Thanksgiving

For Thanksgiving, my husband, Paul and I, try to plan. Paul wants to spend time with his sons, and go with them to Kansas University basketball games, and, if the weather holds, to play golf. I want to create taste treats in the kitchen, party a little, talk spontaneously if the spirit moves us, and take a walk in nature.

Sometimes, though, we have to improvise. Pre-occupied with other things until the last minute, we made a mistake. If you have a 22.2-pound turkey that you stuff, how long should it bake? Quick, to the Internet. It says, 330 minutes. No problem. Just 3 ½ hours–plenty of time to bake the pies before the bird goes into the oven.

So my daughter, Cora, sets to peeling apples and some other stuff to make her pies, while I scurry around feeling very important while I make a stuffing; I do make a good stuffing. Then, there’s a spicy South African sweet potato dish Cora wants to make, plus an asparagus/ ham/parmesan new dish she wants to try. There’s also a wonderful spinach/pomegranate/avocado/cucumber/tomato/scallion salad she’s made for the past three years, which is not going to be ignored this year. Paul will wing back into the kitchen at some point to make his mashed potatoes.

When we peak in the oven after three hours, the turkey looks a wee bit tired–like it wants to do a good job, but it just needs a little more direction. Is 330 minutes really 3 ½ hours? Oh, my God. We’ve screwed up Thanksgiving! The turkey won’t be ready till 9:30 at night! That’s usually when Paul and I are winding down from the day. How could we make this mistake? How many years have we made a turkey?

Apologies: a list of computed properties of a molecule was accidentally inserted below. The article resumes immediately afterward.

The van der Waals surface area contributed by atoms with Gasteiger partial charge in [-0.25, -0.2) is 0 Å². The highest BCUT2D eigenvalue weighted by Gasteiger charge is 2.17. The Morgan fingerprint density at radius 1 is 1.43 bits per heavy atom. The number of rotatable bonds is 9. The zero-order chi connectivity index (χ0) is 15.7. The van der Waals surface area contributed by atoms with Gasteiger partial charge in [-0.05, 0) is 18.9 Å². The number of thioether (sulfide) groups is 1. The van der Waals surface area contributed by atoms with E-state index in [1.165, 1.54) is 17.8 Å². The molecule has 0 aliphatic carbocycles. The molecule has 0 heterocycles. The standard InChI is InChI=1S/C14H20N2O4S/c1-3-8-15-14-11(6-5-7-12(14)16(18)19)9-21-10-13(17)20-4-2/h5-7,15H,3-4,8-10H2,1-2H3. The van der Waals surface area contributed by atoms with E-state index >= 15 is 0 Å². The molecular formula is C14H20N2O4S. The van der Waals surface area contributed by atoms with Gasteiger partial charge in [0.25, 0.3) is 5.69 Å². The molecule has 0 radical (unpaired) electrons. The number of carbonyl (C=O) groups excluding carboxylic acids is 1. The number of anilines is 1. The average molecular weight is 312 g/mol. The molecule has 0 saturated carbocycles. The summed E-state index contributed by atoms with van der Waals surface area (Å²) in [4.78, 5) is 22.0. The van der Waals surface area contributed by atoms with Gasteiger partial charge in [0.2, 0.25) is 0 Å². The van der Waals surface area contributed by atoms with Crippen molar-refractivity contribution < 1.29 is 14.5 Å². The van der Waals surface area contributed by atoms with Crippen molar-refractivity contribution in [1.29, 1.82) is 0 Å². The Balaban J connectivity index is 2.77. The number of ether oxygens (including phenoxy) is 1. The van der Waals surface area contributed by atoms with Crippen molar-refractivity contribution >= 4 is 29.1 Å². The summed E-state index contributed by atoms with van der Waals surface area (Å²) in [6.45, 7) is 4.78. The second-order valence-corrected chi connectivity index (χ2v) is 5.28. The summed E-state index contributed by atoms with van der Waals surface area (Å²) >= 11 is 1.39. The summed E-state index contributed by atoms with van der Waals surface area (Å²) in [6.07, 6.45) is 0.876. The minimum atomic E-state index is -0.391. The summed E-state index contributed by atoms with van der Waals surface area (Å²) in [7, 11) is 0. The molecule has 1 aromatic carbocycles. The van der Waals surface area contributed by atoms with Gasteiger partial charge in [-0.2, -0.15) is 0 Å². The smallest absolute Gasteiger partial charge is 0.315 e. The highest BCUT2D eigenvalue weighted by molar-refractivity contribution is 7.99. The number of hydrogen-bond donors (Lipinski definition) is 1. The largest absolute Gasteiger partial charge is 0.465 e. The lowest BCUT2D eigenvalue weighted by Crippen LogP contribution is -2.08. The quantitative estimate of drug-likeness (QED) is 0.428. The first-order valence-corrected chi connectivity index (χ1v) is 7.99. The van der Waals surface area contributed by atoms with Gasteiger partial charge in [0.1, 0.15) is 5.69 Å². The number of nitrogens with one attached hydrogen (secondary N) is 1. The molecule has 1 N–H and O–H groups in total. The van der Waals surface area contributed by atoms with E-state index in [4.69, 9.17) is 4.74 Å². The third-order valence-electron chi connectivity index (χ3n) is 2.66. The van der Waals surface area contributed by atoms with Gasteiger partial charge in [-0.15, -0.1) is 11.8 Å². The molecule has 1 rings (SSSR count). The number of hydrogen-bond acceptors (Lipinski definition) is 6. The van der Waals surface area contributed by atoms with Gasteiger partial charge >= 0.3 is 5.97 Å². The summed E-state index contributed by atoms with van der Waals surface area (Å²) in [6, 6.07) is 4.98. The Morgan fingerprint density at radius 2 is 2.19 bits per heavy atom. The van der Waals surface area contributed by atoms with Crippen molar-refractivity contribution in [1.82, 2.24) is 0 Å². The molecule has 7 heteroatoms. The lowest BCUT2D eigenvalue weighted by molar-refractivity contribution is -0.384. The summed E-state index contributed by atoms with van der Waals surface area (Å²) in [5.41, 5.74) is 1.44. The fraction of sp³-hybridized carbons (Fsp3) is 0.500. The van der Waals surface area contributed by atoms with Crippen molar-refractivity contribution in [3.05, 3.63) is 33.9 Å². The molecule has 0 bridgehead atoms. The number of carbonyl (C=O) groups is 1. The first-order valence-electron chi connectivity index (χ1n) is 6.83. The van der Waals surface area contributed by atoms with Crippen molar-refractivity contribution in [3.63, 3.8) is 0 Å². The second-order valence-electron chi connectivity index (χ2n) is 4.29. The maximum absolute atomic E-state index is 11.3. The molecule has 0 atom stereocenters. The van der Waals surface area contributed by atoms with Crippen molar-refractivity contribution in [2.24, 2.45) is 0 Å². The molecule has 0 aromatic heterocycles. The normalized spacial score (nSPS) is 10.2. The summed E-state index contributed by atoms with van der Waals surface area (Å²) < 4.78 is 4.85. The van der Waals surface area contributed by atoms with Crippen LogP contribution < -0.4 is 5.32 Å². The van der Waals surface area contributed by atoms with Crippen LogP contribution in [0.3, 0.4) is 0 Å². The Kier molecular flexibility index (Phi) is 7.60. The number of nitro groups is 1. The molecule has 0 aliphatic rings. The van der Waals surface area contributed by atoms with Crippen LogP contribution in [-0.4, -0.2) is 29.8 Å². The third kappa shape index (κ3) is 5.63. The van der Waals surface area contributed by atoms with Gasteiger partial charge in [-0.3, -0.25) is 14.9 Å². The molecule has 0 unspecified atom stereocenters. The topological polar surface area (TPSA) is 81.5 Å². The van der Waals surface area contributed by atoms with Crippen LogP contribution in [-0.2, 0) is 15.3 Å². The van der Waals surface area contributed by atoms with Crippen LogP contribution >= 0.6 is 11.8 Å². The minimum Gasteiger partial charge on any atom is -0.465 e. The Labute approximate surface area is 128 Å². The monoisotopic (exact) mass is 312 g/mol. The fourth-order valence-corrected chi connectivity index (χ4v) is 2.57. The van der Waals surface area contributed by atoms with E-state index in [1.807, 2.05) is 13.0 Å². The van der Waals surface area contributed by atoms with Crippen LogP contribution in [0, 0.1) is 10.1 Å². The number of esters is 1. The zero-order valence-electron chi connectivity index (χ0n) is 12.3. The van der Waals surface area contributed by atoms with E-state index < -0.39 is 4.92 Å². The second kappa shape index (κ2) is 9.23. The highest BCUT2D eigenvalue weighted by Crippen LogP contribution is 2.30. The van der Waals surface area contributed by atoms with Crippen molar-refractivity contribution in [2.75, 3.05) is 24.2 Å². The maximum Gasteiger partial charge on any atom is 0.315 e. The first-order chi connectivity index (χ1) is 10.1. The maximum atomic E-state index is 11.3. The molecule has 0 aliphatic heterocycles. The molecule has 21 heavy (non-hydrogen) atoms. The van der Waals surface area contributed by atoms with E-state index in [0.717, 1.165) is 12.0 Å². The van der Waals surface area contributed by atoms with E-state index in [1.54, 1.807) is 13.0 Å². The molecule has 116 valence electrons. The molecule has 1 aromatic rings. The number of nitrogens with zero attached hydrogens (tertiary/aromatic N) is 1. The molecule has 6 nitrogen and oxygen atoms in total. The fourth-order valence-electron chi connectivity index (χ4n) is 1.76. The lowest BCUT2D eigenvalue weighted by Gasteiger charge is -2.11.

Improvisation worked. We ate at 9:45. We did not hurry the turkey. It was moist and tender. My favorite of Cora’s dishes was her apple pie, which had a baked apple/cinnamon/cardamon flavor. Paul’s mashed potatoes were creamy, yet light and fluffy. The stuffing and gravy were both savory–quite yummy–if I may so myself.

Tweaking Facts to Create Fiction

Last week I read The Notebooks of Tennessee Williams, collected and annotated by independent scholar Margaret Bradham Thornton–all seven hundred pages. The book is back at the library, so I may have the number wrong, but the point I am trying to make is that I have been deeply immersed in the personal life of the playwright.